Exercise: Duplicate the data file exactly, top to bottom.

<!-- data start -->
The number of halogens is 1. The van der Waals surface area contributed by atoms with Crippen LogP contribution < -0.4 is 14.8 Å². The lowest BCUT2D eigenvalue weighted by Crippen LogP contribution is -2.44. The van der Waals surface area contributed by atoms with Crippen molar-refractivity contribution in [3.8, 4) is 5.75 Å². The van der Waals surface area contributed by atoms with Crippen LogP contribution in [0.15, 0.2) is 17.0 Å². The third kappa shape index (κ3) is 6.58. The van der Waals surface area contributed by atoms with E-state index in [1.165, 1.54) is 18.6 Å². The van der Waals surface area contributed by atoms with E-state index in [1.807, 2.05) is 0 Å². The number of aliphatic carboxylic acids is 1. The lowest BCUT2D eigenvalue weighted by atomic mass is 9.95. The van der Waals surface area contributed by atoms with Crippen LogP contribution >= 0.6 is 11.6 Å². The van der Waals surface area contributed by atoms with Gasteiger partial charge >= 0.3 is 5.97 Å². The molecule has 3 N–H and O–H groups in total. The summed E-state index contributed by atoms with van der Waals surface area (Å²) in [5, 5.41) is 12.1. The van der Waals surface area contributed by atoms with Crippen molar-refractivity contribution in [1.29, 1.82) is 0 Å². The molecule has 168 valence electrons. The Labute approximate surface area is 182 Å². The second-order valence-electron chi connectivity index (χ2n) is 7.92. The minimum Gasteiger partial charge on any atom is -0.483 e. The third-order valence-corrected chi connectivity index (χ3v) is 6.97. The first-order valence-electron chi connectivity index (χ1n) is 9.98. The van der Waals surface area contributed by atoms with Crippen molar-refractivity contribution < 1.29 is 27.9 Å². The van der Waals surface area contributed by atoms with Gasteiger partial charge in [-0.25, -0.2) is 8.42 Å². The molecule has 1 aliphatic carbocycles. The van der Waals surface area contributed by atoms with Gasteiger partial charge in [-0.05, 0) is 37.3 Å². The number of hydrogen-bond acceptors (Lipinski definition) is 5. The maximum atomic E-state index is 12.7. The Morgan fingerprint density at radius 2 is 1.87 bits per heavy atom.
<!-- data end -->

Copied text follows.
The number of halogens is 1. The van der Waals surface area contributed by atoms with Crippen LogP contribution < -0.4 is 14.8 Å². The lowest BCUT2D eigenvalue weighted by Crippen LogP contribution is -2.44. The van der Waals surface area contributed by atoms with Crippen molar-refractivity contribution in [3.8, 4) is 5.75 Å². The van der Waals surface area contributed by atoms with Crippen LogP contribution in [0.15, 0.2) is 17.0 Å². The third kappa shape index (κ3) is 6.58. The van der Waals surface area contributed by atoms with E-state index in [1.165, 1.54) is 18.6 Å². The van der Waals surface area contributed by atoms with E-state index in [1.807, 2.05) is 0 Å². The number of aliphatic carboxylic acids is 1. The lowest BCUT2D eigenvalue weighted by atomic mass is 9.95. The van der Waals surface area contributed by atoms with Crippen LogP contribution >= 0.6 is 11.6 Å². The van der Waals surface area contributed by atoms with Gasteiger partial charge >= 0.3 is 5.97 Å². The molecule has 3 N–H and O–H groups in total. The summed E-state index contributed by atoms with van der Waals surface area (Å²) in [5, 5.41) is 12.1. The van der Waals surface area contributed by atoms with Crippen molar-refractivity contribution in [1.29, 1.82) is 0 Å². The molecule has 168 valence electrons. The Labute approximate surface area is 182 Å². The second-order valence-electron chi connectivity index (χ2n) is 7.92. The minimum Gasteiger partial charge on any atom is -0.483 e. The third-order valence-corrected chi connectivity index (χ3v) is 6.97. The first-order valence-electron chi connectivity index (χ1n) is 9.98. The van der Waals surface area contributed by atoms with Crippen molar-refractivity contribution < 1.29 is 27.9 Å². The van der Waals surface area contributed by atoms with Gasteiger partial charge in [-0.25, -0.2) is 8.42 Å². The molecule has 1 aliphatic carbocycles. The van der Waals surface area contributed by atoms with Gasteiger partial charge in [-0.05, 0) is 37.3 Å². The number of hydrogen-bond acceptors (Lipinski definition) is 5. The maximum atomic E-state index is 12.7. The Morgan fingerprint density at radius 2 is 1.87 bits per heavy atom.